The Chair of Welsh–language broadcaster S4C, Rhodri Williams, talks to BBC Cymru Wales’ media and arts correspondent Huw Thomas.
It was the measure of her professionalism and wit that she could offer advice while gently chiding her fellow continuity announcers.
Mari Griffith, though, was much more than a radio announcer. She was, in turn, a singer, presenter, independent producer and, in her later years, a successful novelist. Mari, who has died at the age of 79, was also a long-standing RTS Wales Centre Committee member.
Reid, who graduated from the BBC Broadcast Engineering scheme after joining as an apprentice in 2013, receives an all-expenses paid trip to the broadcasting trade show, IBC, in Amsterdam this September.
The young engineer was chosen to receive the award, which is sponsored by digital technology giant Atos, by a panel of industry judges, chaired by digital media consultant Terry Marsh. “It was a very strong field this year, however Gareth stood out immediately,” said Marsh.
A range of programming has been announced by the major broadcasters to mark the service’s 70th anniversary, including the BBC’s To Provide All People, a live action poem, written by acclaimed poet Owen Sheers and featuring an all-star cast.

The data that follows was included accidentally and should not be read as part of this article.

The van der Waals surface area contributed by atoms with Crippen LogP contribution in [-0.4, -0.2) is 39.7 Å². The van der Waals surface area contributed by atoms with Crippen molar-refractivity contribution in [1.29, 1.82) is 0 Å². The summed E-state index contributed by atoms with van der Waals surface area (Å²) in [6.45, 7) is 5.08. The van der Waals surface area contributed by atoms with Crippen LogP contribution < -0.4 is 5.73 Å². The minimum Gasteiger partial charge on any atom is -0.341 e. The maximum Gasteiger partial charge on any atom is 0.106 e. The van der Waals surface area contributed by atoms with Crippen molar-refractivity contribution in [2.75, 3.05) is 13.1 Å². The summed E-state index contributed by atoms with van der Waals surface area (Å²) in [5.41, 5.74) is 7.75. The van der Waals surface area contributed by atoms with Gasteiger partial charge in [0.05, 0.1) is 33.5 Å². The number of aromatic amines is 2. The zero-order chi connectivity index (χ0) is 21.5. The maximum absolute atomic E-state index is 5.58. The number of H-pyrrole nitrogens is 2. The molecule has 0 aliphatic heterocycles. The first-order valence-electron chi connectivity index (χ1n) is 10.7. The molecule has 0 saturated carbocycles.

The BBC’s schedule of programming will run from 25 June to 8 July, and the series will include programmes across BBC One, BBC Two and BBC Four, as well as BBC Radio 3 and BBC Radio 4 and will celebrate the long history of the NHS as well as examining what the future might hold.
Snow admits to having some conflicting emotions when researching his great-great-grandfather. “He was a notorious womaniser, whose long-running relationship with his young secretary meant that he almost had two wives. I’m descended from one of Lloyd George’s daughters, so this other side of his life has always been a bit of a family secret, something we never talked about.”
Before 2005 and the production of Doctor Who in Cardiff, Wales was always seen by the BBC – including me – as the “problem child”. But, just as with a “problem child” in a classroom, alarmingly, the problem is more often with the teacher/adult than the child; invariably, “problem children” are the most interesting in class and mature into the best of adults.
For the past 12 months, the message from Westminster regarding BBC Charter review has been that nothing would happen before the election. Now, of course, it’s as if a starting pistol has been fired.
This is particularly so with sections of the press going into a frenzy of anticipation, based on certain previous statements by the new Secretary of State for Culture, Media and Sport, John Whittingdale.
In Wales, the interviews I’ve been asked to do as Chair of S4C have all been about what it might mean for the future of the Welsh-language channel.